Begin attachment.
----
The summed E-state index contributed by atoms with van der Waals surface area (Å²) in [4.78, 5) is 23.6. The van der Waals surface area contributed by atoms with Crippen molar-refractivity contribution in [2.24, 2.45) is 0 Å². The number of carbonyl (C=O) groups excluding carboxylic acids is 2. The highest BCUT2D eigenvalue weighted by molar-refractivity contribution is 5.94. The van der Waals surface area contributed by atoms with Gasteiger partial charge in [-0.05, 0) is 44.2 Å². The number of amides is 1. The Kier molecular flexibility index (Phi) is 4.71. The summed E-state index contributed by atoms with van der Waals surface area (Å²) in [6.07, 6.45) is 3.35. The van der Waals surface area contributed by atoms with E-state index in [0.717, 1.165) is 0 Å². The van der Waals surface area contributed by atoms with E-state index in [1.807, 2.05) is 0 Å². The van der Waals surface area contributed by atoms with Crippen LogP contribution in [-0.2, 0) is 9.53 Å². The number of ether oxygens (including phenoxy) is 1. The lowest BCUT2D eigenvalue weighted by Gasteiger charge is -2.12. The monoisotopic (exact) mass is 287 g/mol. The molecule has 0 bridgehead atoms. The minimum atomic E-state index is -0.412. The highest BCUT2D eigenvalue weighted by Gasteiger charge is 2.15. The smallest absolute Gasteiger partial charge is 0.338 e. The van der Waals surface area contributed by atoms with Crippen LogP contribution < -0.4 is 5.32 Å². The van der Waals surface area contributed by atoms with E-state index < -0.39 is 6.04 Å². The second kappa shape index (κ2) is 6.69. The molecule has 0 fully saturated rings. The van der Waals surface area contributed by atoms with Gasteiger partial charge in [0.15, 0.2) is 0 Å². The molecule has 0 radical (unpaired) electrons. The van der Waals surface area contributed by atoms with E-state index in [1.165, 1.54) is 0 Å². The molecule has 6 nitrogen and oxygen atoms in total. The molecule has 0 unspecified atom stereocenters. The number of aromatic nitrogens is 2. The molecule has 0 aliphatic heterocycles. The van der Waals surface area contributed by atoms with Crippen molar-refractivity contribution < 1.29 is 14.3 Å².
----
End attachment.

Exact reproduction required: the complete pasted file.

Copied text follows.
The summed E-state index contributed by atoms with van der Waals surface area (Å²) in [4.78, 5) is 23.6. The van der Waals surface area contributed by atoms with Crippen molar-refractivity contribution in [2.24, 2.45) is 0 Å². The number of carbonyl (C=O) groups excluding carboxylic acids is 2. The highest BCUT2D eigenvalue weighted by molar-refractivity contribution is 5.94. The van der Waals surface area contributed by atoms with Gasteiger partial charge in [-0.05, 0) is 44.2 Å². The number of amides is 1. The Kier molecular flexibility index (Phi) is 4.71. The summed E-state index contributed by atoms with van der Waals surface area (Å²) in [6.07, 6.45) is 3.35. The van der Waals surface area contributed by atoms with E-state index in [0.717, 1.165) is 0 Å². The van der Waals surface area contributed by atoms with E-state index in [1.807, 2.05) is 0 Å². The van der Waals surface area contributed by atoms with Crippen LogP contribution in [-0.2, 0) is 9.53 Å². The number of ether oxygens (including phenoxy) is 1. The lowest BCUT2D eigenvalue weighted by Gasteiger charge is -2.12. The monoisotopic (exact) mass is 287 g/mol. The molecule has 0 bridgehead atoms. The minimum atomic E-state index is -0.412. The highest BCUT2D eigenvalue weighted by Gasteiger charge is 2.15. The smallest absolute Gasteiger partial charge is 0.338 e. The van der Waals surface area contributed by atoms with Crippen LogP contribution < -0.4 is 5.32 Å². The van der Waals surface area contributed by atoms with E-state index < -0.39 is 6.04 Å². The second kappa shape index (κ2) is 6.69. The molecule has 0 fully saturated rings. The van der Waals surface area contributed by atoms with Gasteiger partial charge in [0.15, 0.2) is 0 Å². The molecule has 0 radical (unpaired) electrons. The van der Waals surface area contributed by atoms with E-state index in [1.165, 1.54) is 0 Å². The molecule has 6 nitrogen and oxygen atoms in total. The molecule has 0 unspecified atom stereocenters. The number of aromatic nitrogens is 2. The molecule has 0 aliphatic heterocycles. The van der Waals surface area contributed by atoms with Crippen molar-refractivity contribution < 1.29 is 14.3 Å².